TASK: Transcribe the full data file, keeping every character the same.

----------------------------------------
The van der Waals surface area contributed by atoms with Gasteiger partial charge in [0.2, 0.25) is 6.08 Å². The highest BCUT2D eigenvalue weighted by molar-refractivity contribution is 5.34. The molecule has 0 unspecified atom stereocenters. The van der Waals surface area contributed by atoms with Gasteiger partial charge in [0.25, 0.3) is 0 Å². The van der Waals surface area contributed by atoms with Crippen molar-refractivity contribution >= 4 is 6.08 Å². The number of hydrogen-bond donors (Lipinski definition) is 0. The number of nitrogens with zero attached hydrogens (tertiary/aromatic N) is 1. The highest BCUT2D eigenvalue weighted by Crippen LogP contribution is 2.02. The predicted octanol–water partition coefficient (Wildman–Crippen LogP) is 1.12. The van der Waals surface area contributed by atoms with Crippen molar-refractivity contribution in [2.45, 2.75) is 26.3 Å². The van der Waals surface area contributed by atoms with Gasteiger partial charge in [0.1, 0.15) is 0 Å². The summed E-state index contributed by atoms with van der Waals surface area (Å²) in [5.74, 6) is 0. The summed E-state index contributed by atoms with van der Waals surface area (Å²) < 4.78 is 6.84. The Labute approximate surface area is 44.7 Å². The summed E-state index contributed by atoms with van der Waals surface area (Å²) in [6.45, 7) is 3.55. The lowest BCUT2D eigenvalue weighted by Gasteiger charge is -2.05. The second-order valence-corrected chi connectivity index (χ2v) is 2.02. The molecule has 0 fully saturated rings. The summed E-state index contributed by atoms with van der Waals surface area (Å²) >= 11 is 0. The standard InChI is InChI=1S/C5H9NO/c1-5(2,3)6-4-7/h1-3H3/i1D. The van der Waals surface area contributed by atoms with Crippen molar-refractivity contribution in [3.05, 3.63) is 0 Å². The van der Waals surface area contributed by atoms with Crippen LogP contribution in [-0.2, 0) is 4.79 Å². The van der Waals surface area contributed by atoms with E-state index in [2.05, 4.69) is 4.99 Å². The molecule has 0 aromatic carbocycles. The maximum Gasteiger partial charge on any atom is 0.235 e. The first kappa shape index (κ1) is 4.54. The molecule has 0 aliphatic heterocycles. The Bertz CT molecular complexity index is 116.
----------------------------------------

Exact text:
The van der Waals surface area contributed by atoms with Gasteiger partial charge in [0.2, 0.25) is 6.08 Å². The highest BCUT2D eigenvalue weighted by molar-refractivity contribution is 5.34. The molecule has 0 unspecified atom stereocenters. The van der Waals surface area contributed by atoms with Gasteiger partial charge in [0.25, 0.3) is 0 Å². The van der Waals surface area contributed by atoms with Crippen molar-refractivity contribution >= 4 is 6.08 Å². The number of hydrogen-bond donors (Lipinski definition) is 0. The number of nitrogens with zero attached hydrogens (tertiary/aromatic N) is 1. The highest BCUT2D eigenvalue weighted by Crippen LogP contribution is 2.02. The predicted octanol–water partition coefficient (Wildman–Crippen LogP) is 1.12. The van der Waals surface area contributed by atoms with Crippen molar-refractivity contribution in [2.45, 2.75) is 26.3 Å². The van der Waals surface area contributed by atoms with Gasteiger partial charge in [0.1, 0.15) is 0 Å². The summed E-state index contributed by atoms with van der Waals surface area (Å²) in [5.74, 6) is 0. The summed E-state index contributed by atoms with van der Waals surface area (Å²) < 4.78 is 6.84. The Labute approximate surface area is 44.7 Å². The summed E-state index contributed by atoms with van der Waals surface area (Å²) in [6.45, 7) is 3.55. The lowest BCUT2D eigenvalue weighted by Gasteiger charge is -2.05. The second-order valence-corrected chi connectivity index (χ2v) is 2.02. The molecule has 0 fully saturated rings. The summed E-state index contributed by atoms with van der Waals surface area (Å²) >= 11 is 0. The standard InChI is InChI=1S/C5H9NO/c1-5(2,3)6-4-7/h1-3H3/i1D. The van der Waals surface area contributed by atoms with Crippen molar-refractivity contribution in [3.05, 3.63) is 0 Å². The van der Waals surface area contributed by atoms with Crippen LogP contribution in [-0.2, 0) is 4.79 Å². The van der Waals surface area contributed by atoms with E-state index in [2.05, 4.69) is 4.99 Å². The molecule has 0 aromatic carbocycles. The maximum Gasteiger partial charge on any atom is 0.235 e. The first kappa shape index (κ1) is 4.54. The molecule has 0 aliphatic heterocycles. The Bertz CT molecular complexity index is 116.